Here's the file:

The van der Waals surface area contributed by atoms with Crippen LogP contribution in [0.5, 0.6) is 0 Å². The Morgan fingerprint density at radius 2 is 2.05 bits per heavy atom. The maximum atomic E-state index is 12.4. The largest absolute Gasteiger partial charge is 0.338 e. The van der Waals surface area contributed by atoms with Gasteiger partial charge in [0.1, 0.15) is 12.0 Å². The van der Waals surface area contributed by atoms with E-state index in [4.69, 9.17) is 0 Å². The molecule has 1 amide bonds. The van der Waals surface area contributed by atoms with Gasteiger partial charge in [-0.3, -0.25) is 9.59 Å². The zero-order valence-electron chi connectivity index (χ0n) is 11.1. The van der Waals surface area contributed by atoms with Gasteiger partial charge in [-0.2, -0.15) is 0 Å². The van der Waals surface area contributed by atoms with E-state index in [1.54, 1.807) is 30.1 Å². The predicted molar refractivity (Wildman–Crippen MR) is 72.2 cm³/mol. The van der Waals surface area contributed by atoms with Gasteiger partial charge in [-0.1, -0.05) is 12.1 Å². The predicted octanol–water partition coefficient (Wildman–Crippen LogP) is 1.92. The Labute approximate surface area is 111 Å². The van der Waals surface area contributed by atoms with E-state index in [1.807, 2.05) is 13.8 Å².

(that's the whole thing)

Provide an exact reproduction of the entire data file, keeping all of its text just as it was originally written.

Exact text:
The van der Waals surface area contributed by atoms with Crippen LogP contribution in [0.5, 0.6) is 0 Å². The Morgan fingerprint density at radius 2 is 2.05 bits per heavy atom. The maximum atomic E-state index is 12.4. The largest absolute Gasteiger partial charge is 0.338 e. The van der Waals surface area contributed by atoms with Gasteiger partial charge in [0.1, 0.15) is 12.0 Å². The van der Waals surface area contributed by atoms with E-state index in [4.69, 9.17) is 0 Å². The molecule has 1 amide bonds. The van der Waals surface area contributed by atoms with Gasteiger partial charge in [-0.3, -0.25) is 9.59 Å². The zero-order valence-electron chi connectivity index (χ0n) is 11.1. The van der Waals surface area contributed by atoms with Gasteiger partial charge in [-0.2, -0.15) is 0 Å². The van der Waals surface area contributed by atoms with E-state index in [1.54, 1.807) is 30.1 Å². The predicted molar refractivity (Wildman–Crippen MR) is 72.2 cm³/mol. The van der Waals surface area contributed by atoms with Gasteiger partial charge in [-0.1, -0.05) is 12.1 Å². The predicted octanol–water partition coefficient (Wildman–Crippen LogP) is 1.92. The Labute approximate surface area is 111 Å². The van der Waals surface area contributed by atoms with E-state index in [1.807, 2.05) is 13.8 Å².